A syzygy is a rare planetary alignment of at least three planets in each other's shadow. What better way to inaugurate our best-of feature than to syzygate, by allowing each 6moons reviewer so inspired to cast his or her shadow across the vast landscape of audio components and music releases and nominate up to five each that were deemed the most outstanding and noteworthy encounters of 2003. Unlike our Blue Moon Awards which require a formal review, today's feature does not require appearance in these pages to be nominated. Some of our reviewers also write for other publications. Others have only recently joined.


Hence, the rules of engagement were defined such: The respective writer had to have one-on-one personal experience with the nominees while being asked to cast his glance backward in time well past January 2003, to also give those components a chance which, in hindsight, still towered over whatever else one might have encountered in the year past.


Without further ado or any special sequence, here opens our once-a-year menu of delectable audio goodies for your reckless consumption. We take no responsibility for the health of your wallet. We only serve the pleasure of your music-loving soul to pass around the audiophile virus. Inhale deeply now.


Click to visit Thad's site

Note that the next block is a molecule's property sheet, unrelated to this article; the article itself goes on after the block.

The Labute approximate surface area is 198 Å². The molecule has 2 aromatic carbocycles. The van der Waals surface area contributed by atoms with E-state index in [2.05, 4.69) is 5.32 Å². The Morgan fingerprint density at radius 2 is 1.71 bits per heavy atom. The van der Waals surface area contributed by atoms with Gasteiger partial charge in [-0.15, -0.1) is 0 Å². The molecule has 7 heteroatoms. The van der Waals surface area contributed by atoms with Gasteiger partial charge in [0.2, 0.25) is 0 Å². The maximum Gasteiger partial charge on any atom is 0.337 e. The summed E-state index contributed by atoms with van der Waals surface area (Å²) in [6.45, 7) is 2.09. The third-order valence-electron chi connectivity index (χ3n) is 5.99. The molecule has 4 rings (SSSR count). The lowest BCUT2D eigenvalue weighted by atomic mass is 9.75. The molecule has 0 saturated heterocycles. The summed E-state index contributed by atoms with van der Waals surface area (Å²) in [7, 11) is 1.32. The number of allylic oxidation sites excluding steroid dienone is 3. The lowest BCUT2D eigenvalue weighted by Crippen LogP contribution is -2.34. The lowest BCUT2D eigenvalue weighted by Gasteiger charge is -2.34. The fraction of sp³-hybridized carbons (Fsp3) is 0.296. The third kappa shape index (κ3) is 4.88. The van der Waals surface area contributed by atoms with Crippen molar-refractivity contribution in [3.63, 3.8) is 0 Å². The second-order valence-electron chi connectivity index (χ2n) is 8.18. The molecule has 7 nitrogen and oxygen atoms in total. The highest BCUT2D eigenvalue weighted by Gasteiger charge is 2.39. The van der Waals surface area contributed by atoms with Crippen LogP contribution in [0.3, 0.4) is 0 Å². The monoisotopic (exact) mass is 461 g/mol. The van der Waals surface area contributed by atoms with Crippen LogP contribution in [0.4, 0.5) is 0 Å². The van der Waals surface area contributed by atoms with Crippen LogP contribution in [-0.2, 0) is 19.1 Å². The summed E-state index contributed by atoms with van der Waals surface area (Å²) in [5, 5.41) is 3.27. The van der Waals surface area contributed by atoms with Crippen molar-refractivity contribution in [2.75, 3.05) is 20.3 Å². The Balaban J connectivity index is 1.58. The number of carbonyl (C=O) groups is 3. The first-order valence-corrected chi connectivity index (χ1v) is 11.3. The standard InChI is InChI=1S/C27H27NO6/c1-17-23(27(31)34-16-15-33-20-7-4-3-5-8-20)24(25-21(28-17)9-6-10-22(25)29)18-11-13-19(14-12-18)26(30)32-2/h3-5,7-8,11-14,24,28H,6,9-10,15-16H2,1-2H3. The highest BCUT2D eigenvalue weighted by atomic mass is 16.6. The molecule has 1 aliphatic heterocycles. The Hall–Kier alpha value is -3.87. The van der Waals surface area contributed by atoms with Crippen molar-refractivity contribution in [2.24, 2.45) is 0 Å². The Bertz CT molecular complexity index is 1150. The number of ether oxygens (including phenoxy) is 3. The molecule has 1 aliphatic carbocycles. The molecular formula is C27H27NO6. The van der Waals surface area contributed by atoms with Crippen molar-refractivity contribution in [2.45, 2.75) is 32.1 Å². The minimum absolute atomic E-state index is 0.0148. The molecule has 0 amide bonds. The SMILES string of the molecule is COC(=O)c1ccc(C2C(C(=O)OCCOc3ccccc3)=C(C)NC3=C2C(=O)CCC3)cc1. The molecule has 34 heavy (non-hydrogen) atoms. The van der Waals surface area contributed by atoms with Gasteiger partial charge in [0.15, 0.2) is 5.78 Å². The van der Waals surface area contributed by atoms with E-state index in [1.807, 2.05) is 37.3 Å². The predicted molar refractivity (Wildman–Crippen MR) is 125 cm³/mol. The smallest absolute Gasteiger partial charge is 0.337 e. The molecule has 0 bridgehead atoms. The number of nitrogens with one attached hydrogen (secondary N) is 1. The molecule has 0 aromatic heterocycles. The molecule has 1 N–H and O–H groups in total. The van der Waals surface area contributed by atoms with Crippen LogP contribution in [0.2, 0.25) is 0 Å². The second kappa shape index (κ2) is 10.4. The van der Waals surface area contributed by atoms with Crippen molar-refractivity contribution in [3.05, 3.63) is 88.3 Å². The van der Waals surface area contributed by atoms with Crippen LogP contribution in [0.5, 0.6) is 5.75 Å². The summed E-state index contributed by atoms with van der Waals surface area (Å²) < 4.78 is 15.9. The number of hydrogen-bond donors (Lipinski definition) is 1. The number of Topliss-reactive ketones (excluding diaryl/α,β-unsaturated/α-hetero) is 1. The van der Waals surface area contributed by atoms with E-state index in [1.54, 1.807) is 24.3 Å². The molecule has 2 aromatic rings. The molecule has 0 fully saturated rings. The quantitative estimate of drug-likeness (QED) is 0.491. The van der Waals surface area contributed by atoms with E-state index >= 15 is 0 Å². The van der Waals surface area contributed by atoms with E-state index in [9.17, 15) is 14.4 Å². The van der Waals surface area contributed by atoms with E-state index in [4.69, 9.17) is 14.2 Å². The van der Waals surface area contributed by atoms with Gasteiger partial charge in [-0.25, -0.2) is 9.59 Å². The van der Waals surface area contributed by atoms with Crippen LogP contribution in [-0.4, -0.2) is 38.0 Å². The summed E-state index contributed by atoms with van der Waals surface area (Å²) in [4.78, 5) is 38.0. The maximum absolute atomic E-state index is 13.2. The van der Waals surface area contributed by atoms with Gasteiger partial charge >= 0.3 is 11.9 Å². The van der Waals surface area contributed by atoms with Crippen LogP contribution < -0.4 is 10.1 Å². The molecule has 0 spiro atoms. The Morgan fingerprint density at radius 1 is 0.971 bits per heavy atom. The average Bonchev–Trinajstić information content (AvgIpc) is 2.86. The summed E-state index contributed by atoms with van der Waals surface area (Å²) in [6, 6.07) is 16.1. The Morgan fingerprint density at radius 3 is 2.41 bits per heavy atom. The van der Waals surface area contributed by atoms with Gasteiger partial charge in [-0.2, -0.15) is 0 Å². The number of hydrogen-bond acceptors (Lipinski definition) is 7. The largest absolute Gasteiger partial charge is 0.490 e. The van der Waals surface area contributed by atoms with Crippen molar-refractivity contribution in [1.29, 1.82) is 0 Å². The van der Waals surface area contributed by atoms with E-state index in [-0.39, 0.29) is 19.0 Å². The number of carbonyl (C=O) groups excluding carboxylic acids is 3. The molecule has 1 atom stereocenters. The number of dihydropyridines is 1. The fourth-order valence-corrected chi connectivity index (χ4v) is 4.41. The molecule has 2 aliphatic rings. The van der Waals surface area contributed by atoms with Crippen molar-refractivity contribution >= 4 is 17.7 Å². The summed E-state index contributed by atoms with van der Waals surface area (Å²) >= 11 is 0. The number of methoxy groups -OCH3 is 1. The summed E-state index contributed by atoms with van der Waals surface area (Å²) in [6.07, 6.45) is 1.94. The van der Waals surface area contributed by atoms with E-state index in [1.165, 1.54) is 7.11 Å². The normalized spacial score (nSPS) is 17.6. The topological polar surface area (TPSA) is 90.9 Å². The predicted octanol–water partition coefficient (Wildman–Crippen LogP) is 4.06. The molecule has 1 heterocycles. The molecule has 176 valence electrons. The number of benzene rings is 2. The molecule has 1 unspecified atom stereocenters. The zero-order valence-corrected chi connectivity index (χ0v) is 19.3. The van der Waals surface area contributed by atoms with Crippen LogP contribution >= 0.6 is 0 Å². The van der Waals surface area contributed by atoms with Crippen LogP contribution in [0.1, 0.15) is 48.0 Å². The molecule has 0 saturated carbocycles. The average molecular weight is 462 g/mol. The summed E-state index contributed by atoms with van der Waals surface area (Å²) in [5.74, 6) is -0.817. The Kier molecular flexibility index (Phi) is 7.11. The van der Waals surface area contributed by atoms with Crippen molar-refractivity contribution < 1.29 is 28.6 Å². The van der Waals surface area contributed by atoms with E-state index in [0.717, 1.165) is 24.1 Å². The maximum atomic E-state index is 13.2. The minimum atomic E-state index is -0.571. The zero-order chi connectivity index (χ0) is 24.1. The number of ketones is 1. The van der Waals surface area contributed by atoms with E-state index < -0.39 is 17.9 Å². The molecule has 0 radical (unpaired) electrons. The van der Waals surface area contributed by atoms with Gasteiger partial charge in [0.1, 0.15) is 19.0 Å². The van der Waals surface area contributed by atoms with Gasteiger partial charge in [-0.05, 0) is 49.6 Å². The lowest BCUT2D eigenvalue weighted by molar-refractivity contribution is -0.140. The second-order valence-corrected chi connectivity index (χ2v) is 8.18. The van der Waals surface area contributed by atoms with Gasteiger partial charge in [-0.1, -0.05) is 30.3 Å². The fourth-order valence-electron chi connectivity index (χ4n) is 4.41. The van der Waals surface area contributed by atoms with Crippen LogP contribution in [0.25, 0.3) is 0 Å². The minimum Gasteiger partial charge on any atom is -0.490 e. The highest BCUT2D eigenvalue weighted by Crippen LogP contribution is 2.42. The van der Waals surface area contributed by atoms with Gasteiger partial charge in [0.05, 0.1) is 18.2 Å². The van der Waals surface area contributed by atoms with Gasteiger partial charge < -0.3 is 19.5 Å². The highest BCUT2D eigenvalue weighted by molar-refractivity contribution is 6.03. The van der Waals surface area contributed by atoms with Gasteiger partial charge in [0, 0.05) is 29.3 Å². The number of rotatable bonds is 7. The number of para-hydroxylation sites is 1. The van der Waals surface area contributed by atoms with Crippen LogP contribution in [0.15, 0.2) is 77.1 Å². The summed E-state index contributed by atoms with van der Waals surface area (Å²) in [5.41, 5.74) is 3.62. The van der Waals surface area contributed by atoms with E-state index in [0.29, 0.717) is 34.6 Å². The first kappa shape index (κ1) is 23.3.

Image by Thad V'Soske
click to visit his site
From Jeff Day, we present you with Don Garber's Fi 2A3 monoblocks and Tom Evans Design Vibe preamplifier.


I have listened to literally hundreds of single ended triode amplifiers. Among all of those, there's only a handful that I would actually consider acquiring for permanent residence in my system. One of my favorites amongst that handful? The Fi 2A3 direct-coupled SET monos hand-crafted by Don Garber in Brooklyn/New York. I have heard both the stereo and monoblock versions of his Fi 2A3 amplifiers (the flat chassis ne ultra plus versions). They are among the most musical devices ever created by human hands. The Fi amplifiers are old world wonders that are masterful at combining the sonic, timing and emotive elements that bring recorded music to life in a completely immersive, engaging and realistic way. They are a bargain at $2350 and $2975, respectively. You can reach Don at 718.625.4905 or via e-mail at [email protected].